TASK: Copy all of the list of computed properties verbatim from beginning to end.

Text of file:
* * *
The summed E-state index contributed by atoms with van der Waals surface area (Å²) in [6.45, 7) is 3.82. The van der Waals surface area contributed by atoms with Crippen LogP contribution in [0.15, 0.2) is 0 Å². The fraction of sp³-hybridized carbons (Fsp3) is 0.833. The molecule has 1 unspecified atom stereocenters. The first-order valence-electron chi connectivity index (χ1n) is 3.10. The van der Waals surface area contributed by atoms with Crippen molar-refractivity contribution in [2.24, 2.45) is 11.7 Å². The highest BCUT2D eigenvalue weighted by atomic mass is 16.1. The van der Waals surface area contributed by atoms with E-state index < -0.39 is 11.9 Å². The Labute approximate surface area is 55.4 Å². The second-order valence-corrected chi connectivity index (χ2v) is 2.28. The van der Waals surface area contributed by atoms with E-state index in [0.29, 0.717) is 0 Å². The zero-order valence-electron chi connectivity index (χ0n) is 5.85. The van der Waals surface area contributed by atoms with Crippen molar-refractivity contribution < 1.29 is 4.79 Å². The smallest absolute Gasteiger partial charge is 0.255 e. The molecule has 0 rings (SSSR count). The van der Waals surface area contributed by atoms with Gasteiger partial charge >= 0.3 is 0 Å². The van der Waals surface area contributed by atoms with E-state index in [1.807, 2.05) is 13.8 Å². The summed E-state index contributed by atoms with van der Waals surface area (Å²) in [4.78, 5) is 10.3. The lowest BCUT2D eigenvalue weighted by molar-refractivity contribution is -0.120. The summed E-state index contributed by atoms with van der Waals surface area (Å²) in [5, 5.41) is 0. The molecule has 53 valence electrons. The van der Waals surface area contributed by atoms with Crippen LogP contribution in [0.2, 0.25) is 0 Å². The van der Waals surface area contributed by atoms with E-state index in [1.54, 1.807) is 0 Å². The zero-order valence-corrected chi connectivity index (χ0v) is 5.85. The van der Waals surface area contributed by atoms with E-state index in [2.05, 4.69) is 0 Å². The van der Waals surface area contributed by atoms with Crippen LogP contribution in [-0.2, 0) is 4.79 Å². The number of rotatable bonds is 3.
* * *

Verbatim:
The summed E-state index contributed by atoms with van der Waals surface area (Å²) in [6.45, 7) is 3.82. The van der Waals surface area contributed by atoms with Crippen LogP contribution in [0.15, 0.2) is 0 Å². The fraction of sp³-hybridized carbons (Fsp3) is 0.833. The molecule has 1 unspecified atom stereocenters. The first-order valence-electron chi connectivity index (χ1n) is 3.10. The van der Waals surface area contributed by atoms with Crippen molar-refractivity contribution in [2.24, 2.45) is 11.7 Å². The highest BCUT2D eigenvalue weighted by atomic mass is 16.1. The van der Waals surface area contributed by atoms with E-state index < -0.39 is 11.9 Å². The Labute approximate surface area is 55.4 Å². The second-order valence-corrected chi connectivity index (χ2v) is 2.28. The van der Waals surface area contributed by atoms with E-state index in [0.29, 0.717) is 0 Å². The zero-order valence-electron chi connectivity index (χ0n) is 5.85. The van der Waals surface area contributed by atoms with Crippen molar-refractivity contribution < 1.29 is 4.79 Å². The smallest absolute Gasteiger partial charge is 0.255 e. The molecule has 0 rings (SSSR count). The van der Waals surface area contributed by atoms with Gasteiger partial charge >= 0.3 is 0 Å². The van der Waals surface area contributed by atoms with E-state index in [1.807, 2.05) is 13.8 Å². The summed E-state index contributed by atoms with van der Waals surface area (Å²) in [4.78, 5) is 10.3. The lowest BCUT2D eigenvalue weighted by molar-refractivity contribution is -0.120. The summed E-state index contributed by atoms with van der Waals surface area (Å²) in [5, 5.41) is 0. The molecule has 53 valence electrons. The van der Waals surface area contributed by atoms with Crippen LogP contribution in [0.2, 0.25) is 0 Å². The van der Waals surface area contributed by atoms with E-state index in [1.54, 1.807) is 0 Å². The zero-order valence-corrected chi connectivity index (χ0v) is 5.85. The van der Waals surface area contributed by atoms with E-state index in [2.05, 4.69) is 0 Å². The van der Waals surface area contributed by atoms with Crippen LogP contribution in [-0.2, 0) is 4.79 Å². The number of rotatable bonds is 3.